The young entrepreneur’s visions are not restricted to Bangladesh only. After successfully meeting the demand of our market, Surge Engineering has plans to export their technology. ‘We have already collaborated with few organisations in Germany, Finland and France to take it to global scale. In Bangladesh, we have affiliation with Institute of Energy & IDEA project to execute this plant’, Niloy informs.

A young enthusiastic dreamer like Niloy has already sketched his company’s future plans which include introducing something new to Bangladesh, ‘In future, our plan is to integrate energy technology with software industry that means to introduce — Energy Analytics in Bangladesh,’ Niloy elaborates on the future work of Surge Engineers, ‘we suffer from insufficient data on energy sector. As a result, we cannot plan, design and implement appropriate technology or project. The concept of energy analytics is to collect, store, analyse and create insights using data analysis. Energy analytics can create the bridge between energy sector and software industry. Our team is now developing the hardware to collect and transmit data to the server and software to analyse and generate insight using that data.’

Niloy also talked about the future of green energy for Bangladesh. In his view it is important to localise existing technologies to make it more accessible and affordable for the locals.  He said, ‘As a professional in energy sector, I can see very good prospect of renewable energy in Bangladesh. Renewable energy is a wide arena of technologies which demands localised solution for the proper utilization. We need to select appropriate technology according to our geography, climate and capability. Among the technologies, I can see very good prospect of solar, biogas and wind turbine technology. Moreover, mini hydro power & geo-thermal can be a good solution which is not yet explored in Bangladesh.’

Both of the young researchers advised that the government should encourage renewable energy entrepreneurs through their policies.  The authority should also increase the budget for research in the field of renewable energy which will pay back in the long turn.

Both of the entrepreneurs seemed highly critical of the PSMP 2016. Niloy thinks that government has put noticeably less importance on renewable energy sources like geothermal energy which could be very effective in Bangladesh. On the other hand, Jawad critiqued the government plan, ‘A separate coal division in the 21st century seems pretty laid back. In about 20-30 years we will face global pressures for running these coal based plants because of the horrific impacts of climate change’.


Portable Biogas Plant was nominated to attend SLUSH startup event at Helsinki, Finland on 2017.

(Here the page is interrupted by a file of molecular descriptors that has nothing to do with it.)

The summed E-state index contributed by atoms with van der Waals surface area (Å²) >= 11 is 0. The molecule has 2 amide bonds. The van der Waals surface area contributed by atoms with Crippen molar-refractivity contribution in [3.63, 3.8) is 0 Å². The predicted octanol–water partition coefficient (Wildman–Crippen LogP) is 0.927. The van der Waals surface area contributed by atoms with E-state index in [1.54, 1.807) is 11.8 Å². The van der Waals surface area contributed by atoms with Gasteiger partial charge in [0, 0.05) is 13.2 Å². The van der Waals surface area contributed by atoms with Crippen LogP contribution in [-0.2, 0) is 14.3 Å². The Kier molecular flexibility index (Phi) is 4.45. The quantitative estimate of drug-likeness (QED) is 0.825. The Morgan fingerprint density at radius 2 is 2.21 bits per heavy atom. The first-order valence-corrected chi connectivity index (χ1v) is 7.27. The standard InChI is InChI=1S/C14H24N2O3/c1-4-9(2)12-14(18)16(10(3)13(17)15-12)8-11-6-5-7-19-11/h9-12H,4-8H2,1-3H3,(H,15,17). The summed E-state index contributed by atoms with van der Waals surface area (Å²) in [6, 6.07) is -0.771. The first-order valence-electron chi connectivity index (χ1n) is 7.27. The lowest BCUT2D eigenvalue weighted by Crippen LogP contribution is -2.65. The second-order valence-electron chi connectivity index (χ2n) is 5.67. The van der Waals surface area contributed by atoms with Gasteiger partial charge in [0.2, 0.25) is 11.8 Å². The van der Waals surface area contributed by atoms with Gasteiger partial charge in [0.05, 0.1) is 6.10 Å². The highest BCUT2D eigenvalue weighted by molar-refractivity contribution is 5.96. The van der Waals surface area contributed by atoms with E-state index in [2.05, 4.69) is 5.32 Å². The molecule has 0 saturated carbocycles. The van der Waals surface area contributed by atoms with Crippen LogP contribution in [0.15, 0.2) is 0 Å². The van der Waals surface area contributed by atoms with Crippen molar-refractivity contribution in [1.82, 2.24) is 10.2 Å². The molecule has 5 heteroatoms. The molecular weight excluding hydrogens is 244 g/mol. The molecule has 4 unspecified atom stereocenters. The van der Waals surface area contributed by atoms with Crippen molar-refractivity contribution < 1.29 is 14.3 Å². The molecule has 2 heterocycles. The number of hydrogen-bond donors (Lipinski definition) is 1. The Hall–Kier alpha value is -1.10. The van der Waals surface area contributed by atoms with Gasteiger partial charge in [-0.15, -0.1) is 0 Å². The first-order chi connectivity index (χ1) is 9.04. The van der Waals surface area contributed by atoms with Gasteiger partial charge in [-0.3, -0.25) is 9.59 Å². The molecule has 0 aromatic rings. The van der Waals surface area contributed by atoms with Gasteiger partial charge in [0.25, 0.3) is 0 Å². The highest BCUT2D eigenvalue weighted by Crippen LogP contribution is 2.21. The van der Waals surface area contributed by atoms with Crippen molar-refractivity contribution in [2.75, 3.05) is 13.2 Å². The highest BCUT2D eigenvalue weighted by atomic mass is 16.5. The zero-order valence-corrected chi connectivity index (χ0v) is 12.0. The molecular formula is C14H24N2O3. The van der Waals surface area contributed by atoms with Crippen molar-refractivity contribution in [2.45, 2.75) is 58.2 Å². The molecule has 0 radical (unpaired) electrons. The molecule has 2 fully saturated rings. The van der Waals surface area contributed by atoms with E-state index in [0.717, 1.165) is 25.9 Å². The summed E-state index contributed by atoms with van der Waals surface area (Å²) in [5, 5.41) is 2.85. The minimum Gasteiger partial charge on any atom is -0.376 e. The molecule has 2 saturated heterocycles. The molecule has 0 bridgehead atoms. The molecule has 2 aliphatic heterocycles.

Portable Biogas Plant was nominated to attend SLUSH startup event at Helsinki, Finland on 2017.

In the context of global warming, a team of researchers from the Stanford University has been working on a project since 2011 to find a clean energy mix to meet the global demand. They have published their report in 2017 that titled ‘100% Clean and Renewable Wind, Water and Sunlight All-Sector Energy Roadmaps for 139 Countries of the World’. According to this report, electricity price will hit 9.40 TK per unit by 2015 with the conventional fuel, whereas, solar-water-wind energy mix can produce the same energy for 5.59 TK per unit (Jacobson et al., 2017).

In another research by the Institute of Energy Economics and Financial Analysis suggests that ‘a robust government endorsement of a transformational US$15-20bn investment program in renewables, smart grid and energy efficiency by 2024/25 is likely to find strong international financial system support to develop long-term deflationary energy supply’ (Buckley, Nicholas and Ahmed, 2916).

There are ample researches and expert opinions that have indicated that Bangladesh has enormous potentiality in producing clean, green and renewable energy. However, the government has opted for more expensive and environmentally hazardous energy mix relying heavily on coal based energy generation.  It is surprising that when globally the trend is coal divestment, Bangladesh is leaning towards coal based energy generation.

In this dark time, young entrepreneurs and researchers as Jawad Hasn and Niloy Das show us hope. They are walking against the wind. They have invested their emotional, intellectual labour on clean energy to prove that renewable energy has more potential in Bangladesh than it is projected in our government plan.


Nahid Riyasad is a member of the New Age Youth team.